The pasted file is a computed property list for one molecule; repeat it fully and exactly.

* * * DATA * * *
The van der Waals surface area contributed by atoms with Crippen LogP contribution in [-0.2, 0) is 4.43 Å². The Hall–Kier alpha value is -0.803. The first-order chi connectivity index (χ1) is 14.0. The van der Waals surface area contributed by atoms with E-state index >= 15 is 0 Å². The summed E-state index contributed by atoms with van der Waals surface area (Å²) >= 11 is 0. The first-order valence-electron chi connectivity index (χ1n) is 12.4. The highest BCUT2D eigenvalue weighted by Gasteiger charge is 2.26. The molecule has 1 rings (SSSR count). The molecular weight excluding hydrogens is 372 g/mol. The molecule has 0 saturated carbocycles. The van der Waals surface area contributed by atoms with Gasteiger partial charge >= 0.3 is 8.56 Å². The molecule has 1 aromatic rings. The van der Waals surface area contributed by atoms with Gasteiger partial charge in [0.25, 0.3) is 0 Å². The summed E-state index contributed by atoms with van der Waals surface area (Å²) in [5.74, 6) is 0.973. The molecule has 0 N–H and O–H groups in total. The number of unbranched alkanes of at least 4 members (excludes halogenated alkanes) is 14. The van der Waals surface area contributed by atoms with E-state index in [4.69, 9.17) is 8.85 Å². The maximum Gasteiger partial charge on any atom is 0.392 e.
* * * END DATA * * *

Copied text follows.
The van der Waals surface area contributed by atoms with Crippen LogP contribution in [-0.2, 0) is 4.43 Å². The Hall–Kier alpha value is -0.803. The first-order chi connectivity index (χ1) is 14.0. The van der Waals surface area contributed by atoms with E-state index >= 15 is 0 Å². The summed E-state index contributed by atoms with van der Waals surface area (Å²) >= 11 is 0. The first-order valence-electron chi connectivity index (χ1n) is 12.4. The highest BCUT2D eigenvalue weighted by Gasteiger charge is 2.26. The molecule has 1 rings (SSSR count). The molecular weight excluding hydrogens is 372 g/mol. The molecule has 0 saturated carbocycles. The van der Waals surface area contributed by atoms with Gasteiger partial charge >= 0.3 is 8.56 Å². The molecule has 1 aromatic rings. The van der Waals surface area contributed by atoms with Gasteiger partial charge in [0.25, 0.3) is 0 Å². The summed E-state index contributed by atoms with van der Waals surface area (Å²) in [5.74, 6) is 0.973. The molecule has 0 N–H and O–H groups in total. The number of unbranched alkanes of at least 4 members (excludes halogenated alkanes) is 14. The van der Waals surface area contributed by atoms with E-state index in [4.69, 9.17) is 8.85 Å². The maximum Gasteiger partial charge on any atom is 0.392 e.